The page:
Note: qmailanalog relies on log entry timestamps in the fractional second format used by accustamp. In order to use it with logs generated by multilog, which are in TAI64N format, you'll need to translate them into the old format. One program to do that is available from

B.6. rblsmtpd

If you've never been spammed, consider yourself very lucky. Most e-mail users are all too familiar with Unsolicited Bulk E-mail (UBE), aka "spam". Most of it is advertisements for sex sites, chain letters, and other scams. Back in the days of old, up until around 1998 or so, most MTA's on the Internet were open relays, i.e., they would accept mail from anyone for anyone, even if neither sender nor recipient was local. Spammers use open relays, if they can find any, to deliver their spam. It covers their tracks, redirects the backlash toward the "innocent" relay site, and saves them lots of CPU time and network bandwidth.

Such open relays are considered very bad form these days, and several anti-spam vigilante groups have created a mechanism for identifying open relays and other common sources of spam so they can avoid accepting SMTP connections from them.

rblsmtpd is an RBL SMTP Daemon. It sits between tcpserver and qmail-smtpd and rejects connections from systems identified on one of these lists.

For example, to run rblsmtpd under tcpserver, try something like:

QMAILDUID=`id -u qmaild`
NOFILESGID=`id -g qmaild`
MAXSMTPD=`cat /var/qmail/control/concurrencyincoming`
exec /usr/local/bin/softlimit -m 2000000 \
  /usr/local/bin/tcpserver -v -R -H -l 0 -x /etc/tcp.smtp.cdb -c "$MAXSMTPD" \
    -u "$QMAILDUID" -g "$NOFILESGID" 0 smtp /usr/local/bin/rblsmtpd\
    -r /var/qmail/bin/qmail-smtpd 2>&1

rblsmtpd was previously available as a separate utility, but is now bundled with ucspi-tcp.

rblsmtpd was written by Dan Bernstein, who maintains a web page for it at

Charles Cazabon has a patch that removes the default RBL hardcoded into rblsmtpd since it's no longer free. The patch is available from

B.7. serialmail

qmail was designed for systems with full time, high speed connectivity. serialmail is a set of tools that make qmail better suited to intermittent, low speed connectivity. With serialmail on such a system, qmail is configured to deliver all remote mail to a single maildir. The serialmail maildirsmtp command is used to upload the maildir to the ISP's mail hub when the connection is brought up. If the ISP supports QMTP (see QMTP under Advanced Topics), maildirqmtp can also be used.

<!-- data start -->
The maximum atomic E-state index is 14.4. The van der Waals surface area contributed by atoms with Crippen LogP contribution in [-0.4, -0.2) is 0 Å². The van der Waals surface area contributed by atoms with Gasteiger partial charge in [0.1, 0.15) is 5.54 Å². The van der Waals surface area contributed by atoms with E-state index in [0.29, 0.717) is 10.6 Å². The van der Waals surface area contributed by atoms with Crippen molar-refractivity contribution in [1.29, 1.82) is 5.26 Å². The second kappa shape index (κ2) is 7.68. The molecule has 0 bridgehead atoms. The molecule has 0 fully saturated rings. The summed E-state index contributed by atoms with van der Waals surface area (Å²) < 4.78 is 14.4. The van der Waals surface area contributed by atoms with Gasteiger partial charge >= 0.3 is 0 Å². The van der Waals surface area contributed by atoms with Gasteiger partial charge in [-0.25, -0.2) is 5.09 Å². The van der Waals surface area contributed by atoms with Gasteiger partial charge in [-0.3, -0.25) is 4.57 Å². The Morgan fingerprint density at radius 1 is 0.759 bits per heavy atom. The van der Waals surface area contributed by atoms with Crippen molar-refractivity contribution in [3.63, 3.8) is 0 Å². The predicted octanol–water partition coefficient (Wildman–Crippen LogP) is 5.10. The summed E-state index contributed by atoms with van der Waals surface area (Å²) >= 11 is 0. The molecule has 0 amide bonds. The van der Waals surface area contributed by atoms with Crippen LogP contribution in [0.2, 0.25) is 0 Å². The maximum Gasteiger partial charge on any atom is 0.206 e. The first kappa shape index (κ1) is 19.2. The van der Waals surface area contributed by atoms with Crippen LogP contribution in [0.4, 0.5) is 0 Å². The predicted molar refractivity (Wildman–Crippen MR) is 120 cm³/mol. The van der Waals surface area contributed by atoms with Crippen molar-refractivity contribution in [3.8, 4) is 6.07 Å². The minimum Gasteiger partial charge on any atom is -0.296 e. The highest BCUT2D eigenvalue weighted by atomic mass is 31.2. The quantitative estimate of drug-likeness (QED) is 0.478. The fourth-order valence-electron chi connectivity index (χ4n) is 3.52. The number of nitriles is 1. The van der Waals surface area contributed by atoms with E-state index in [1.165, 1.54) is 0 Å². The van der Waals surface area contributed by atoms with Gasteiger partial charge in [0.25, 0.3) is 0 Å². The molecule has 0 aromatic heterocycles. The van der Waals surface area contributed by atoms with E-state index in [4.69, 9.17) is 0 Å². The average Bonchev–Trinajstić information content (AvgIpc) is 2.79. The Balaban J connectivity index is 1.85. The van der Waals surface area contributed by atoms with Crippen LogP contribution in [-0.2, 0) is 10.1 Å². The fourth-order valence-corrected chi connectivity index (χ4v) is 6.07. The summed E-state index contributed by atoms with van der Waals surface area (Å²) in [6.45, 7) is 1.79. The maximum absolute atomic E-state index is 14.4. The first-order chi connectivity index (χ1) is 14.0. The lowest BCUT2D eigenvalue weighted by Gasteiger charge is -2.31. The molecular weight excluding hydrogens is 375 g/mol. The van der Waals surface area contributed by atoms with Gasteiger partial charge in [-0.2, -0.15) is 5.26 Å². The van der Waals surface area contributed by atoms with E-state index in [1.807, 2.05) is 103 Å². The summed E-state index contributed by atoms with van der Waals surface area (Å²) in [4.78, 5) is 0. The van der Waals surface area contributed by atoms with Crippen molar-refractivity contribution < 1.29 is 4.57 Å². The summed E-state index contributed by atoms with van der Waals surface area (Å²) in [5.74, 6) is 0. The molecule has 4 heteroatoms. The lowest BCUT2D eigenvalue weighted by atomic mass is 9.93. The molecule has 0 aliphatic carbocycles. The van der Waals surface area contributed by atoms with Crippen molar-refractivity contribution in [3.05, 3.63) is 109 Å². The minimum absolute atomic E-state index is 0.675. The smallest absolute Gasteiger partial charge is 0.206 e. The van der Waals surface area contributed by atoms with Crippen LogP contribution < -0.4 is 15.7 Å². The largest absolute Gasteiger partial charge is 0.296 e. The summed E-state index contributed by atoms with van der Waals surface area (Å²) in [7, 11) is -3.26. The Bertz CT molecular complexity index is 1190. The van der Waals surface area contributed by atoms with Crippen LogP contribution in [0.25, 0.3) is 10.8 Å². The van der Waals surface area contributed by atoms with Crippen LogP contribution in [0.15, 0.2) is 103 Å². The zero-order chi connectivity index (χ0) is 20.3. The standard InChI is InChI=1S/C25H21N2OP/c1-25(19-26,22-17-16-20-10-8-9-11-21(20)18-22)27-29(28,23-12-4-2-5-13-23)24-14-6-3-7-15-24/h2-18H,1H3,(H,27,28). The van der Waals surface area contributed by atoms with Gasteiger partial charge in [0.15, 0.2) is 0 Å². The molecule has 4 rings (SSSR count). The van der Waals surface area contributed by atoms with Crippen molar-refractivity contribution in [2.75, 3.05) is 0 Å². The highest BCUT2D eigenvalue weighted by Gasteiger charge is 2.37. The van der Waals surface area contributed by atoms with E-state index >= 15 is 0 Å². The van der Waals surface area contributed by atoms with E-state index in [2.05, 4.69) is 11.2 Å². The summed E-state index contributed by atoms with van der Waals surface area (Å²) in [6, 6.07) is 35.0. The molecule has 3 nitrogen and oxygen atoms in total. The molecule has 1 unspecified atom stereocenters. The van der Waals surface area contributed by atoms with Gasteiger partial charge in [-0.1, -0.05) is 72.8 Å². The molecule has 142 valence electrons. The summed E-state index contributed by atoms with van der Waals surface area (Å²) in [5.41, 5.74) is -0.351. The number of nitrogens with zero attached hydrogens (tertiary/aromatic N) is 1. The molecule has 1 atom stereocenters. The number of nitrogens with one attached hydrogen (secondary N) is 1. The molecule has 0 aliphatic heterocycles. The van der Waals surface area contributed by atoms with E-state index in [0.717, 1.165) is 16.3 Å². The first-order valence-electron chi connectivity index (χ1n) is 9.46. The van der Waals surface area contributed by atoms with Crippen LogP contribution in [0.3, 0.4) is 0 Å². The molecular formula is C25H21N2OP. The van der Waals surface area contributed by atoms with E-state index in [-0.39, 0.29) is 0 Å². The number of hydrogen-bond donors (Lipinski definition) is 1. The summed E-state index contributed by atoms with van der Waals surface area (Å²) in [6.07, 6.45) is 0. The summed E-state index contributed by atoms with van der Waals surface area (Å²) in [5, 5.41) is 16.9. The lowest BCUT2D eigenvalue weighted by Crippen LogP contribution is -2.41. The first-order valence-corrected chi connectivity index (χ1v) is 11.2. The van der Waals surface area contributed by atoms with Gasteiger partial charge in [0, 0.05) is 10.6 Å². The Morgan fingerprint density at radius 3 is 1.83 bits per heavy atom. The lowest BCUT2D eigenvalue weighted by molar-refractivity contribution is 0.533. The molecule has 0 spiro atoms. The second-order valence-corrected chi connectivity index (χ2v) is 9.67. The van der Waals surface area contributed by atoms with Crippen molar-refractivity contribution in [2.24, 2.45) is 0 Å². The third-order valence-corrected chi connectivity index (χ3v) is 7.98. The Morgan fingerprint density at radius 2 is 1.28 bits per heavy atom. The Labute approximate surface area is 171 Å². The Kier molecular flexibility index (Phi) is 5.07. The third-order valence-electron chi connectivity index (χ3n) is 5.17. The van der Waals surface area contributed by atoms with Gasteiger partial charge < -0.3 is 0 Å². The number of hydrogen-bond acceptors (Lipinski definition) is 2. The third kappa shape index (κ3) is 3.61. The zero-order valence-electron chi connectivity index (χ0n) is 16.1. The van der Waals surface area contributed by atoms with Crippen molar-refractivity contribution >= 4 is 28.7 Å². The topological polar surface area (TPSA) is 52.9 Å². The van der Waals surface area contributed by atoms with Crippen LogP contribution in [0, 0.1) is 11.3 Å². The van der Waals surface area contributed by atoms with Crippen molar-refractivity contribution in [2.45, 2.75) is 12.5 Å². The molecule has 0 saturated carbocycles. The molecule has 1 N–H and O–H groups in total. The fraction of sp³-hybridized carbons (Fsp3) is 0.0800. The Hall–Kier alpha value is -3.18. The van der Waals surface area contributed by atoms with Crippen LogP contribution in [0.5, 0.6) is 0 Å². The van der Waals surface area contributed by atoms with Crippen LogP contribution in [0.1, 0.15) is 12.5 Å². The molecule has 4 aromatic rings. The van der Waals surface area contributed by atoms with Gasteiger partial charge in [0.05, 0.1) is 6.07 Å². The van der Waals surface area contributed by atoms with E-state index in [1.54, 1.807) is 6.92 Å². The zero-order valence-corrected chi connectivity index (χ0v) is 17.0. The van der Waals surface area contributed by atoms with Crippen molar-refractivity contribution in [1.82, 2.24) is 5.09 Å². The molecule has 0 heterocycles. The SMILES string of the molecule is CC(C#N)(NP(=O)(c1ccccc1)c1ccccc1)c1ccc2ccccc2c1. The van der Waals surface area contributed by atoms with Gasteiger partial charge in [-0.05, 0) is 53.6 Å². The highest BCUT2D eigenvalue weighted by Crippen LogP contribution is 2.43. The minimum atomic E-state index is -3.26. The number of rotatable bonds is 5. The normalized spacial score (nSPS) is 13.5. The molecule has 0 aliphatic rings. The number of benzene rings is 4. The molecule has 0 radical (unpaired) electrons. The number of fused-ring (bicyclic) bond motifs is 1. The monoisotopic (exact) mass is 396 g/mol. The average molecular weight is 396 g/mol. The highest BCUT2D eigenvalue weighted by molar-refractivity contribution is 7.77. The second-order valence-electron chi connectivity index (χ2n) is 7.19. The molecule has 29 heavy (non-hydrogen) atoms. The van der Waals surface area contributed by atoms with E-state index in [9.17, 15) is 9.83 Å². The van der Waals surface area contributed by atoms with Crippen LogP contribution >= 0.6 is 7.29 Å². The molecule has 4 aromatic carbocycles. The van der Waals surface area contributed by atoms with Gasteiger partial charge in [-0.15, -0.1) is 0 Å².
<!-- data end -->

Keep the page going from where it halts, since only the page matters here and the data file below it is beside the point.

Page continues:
serialmail can be used on the ISP side of the connection to implement AutoTURN: an SMTP connection by a client causes the server to initiate a connection back to the client for sending messages queued on the server for the client. This is similar to the ETRN SMTP function.

The source for serialmail is available from

serialmail was written by Dan Bernstein, who maintains a web page for it at

B.8. mess822

mess822 is a library and set of applications for parsing RFC 822 compliant mail messages. The applications include:

The source for mess822 is available from

mess822 was written by Dan Bernstein, who maintains a web page for it at

B.9. ezmlm

ezmlm is a high performance, easy-to-use mailing list manager (MLM) for qmail. If you're familiar with LISTSERV or Majordomo, you know what a mailing list manager does. For more information about mailing lists under qmail see Mailing List Managers under Advanced Topics.

The source for ezmlm is available from

ezmlm was written by Dan Bernstein, who maintains a web page for it at

Fred Lindberg and Fred B. Ringel have developed an extension to ezmlm called ezmlm-idx. It adds lots of useful features and is highly recommended. It's now being maintained by Bruce Guenter available from

B.10. safecat

safecat reliably writes a file into a maildir mailbox. It is particularly useful for filing messages in procmail recipes. For example, the following recipe files all messages in Maildir:

|safecat Maildir/tmp Maildir/new

safecat was written by Len Budney, who maintains a web page for it at

B.11. djbdns

djbdns is a DNS server written by the author of qmail. It includes tinydns, a DNS content server, and dnscache, a caching DNS server.

The official web page for djbdns is

B.12. maildrop

maildrop is a mail filter similar to procmail.

maildrop was written by Sam Varshavchik, who maintains a web page for it at

B.13. syncdir

syncdir is small library that makes the link() system call synchronous. This is necessary when using qmail with the queue on a filesystem that doesn't perform link() synchronously, such as Linux's ext2fs, Reiserfs, SGI's XFS, and BSD FFS with softupdates.

syncdir was written br Bruce Guenter and is available from Installation instructions are available from

C. How Internet Mail Works

C.1. How a message gets from point A to point B

When a user on one host sends a message to a user on a another host, many things happen behind the scenes that you may not be aware of.

Let's say Alice,, wants to send a message to Bob, Here's what happens:

1. Alice composes the message with her mail user agent (MUA), something like mutt or pine. She specifies the recipient in a To field, the subject of the message in a Subject field, and the text of the message itself. It looks something like:

    To: bob@beta
    Subject: lunch

    How about pizza?

2. When she's satisfied with the message, she tells the MUA to send it.